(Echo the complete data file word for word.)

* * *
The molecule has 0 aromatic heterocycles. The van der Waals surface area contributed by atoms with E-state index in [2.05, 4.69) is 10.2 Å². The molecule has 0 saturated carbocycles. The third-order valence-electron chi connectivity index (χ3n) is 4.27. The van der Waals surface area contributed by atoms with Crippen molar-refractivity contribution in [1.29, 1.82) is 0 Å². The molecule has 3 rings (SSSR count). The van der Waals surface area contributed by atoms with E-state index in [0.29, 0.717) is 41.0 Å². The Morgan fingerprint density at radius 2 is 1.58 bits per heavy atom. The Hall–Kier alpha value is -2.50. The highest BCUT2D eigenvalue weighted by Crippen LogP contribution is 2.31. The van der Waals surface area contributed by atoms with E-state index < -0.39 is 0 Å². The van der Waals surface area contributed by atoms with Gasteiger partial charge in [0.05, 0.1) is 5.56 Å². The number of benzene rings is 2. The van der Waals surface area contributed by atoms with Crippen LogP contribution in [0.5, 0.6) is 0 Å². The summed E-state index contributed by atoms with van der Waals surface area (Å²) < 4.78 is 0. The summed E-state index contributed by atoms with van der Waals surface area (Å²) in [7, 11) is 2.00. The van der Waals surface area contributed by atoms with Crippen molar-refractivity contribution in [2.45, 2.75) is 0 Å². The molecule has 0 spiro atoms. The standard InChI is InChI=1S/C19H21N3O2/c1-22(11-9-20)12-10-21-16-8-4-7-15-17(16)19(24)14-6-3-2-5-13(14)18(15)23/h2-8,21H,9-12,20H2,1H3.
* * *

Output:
The molecule has 0 aromatic heterocycles. The van der Waals surface area contributed by atoms with E-state index in [2.05, 4.69) is 10.2 Å². The molecule has 0 saturated carbocycles. The third-order valence-electron chi connectivity index (χ3n) is 4.27. The van der Waals surface area contributed by atoms with Crippen molar-refractivity contribution in [1.29, 1.82) is 0 Å². The molecule has 3 rings (SSSR count). The van der Waals surface area contributed by atoms with E-state index in [0.29, 0.717) is 41.0 Å². The Morgan fingerprint density at radius 2 is 1.58 bits per heavy atom. The Hall–Kier alpha value is -2.50. The highest BCUT2D eigenvalue weighted by Crippen LogP contribution is 2.31. The van der Waals surface area contributed by atoms with E-state index < -0.39 is 0 Å². The van der Waals surface area contributed by atoms with Gasteiger partial charge in [0.05, 0.1) is 5.56 Å². The number of benzene rings is 2. The van der Waals surface area contributed by atoms with Crippen LogP contribution in [0.5, 0.6) is 0 Å². The summed E-state index contributed by atoms with van der Waals surface area (Å²) < 4.78 is 0. The summed E-state index contributed by atoms with van der Waals surface area (Å²) in [7, 11) is 2.00. The van der Waals surface area contributed by atoms with Crippen molar-refractivity contribution in [2.45, 2.75) is 0 Å². The molecule has 0 spiro atoms. The standard InChI is InChI=1S/C19H21N3O2/c1-22(11-9-20)12-10-21-16-8-4-7-15-17(16)19(24)14-6-3-2-5-13(14)18(15)23/h2-8,21H,9-12,20H2,1H3.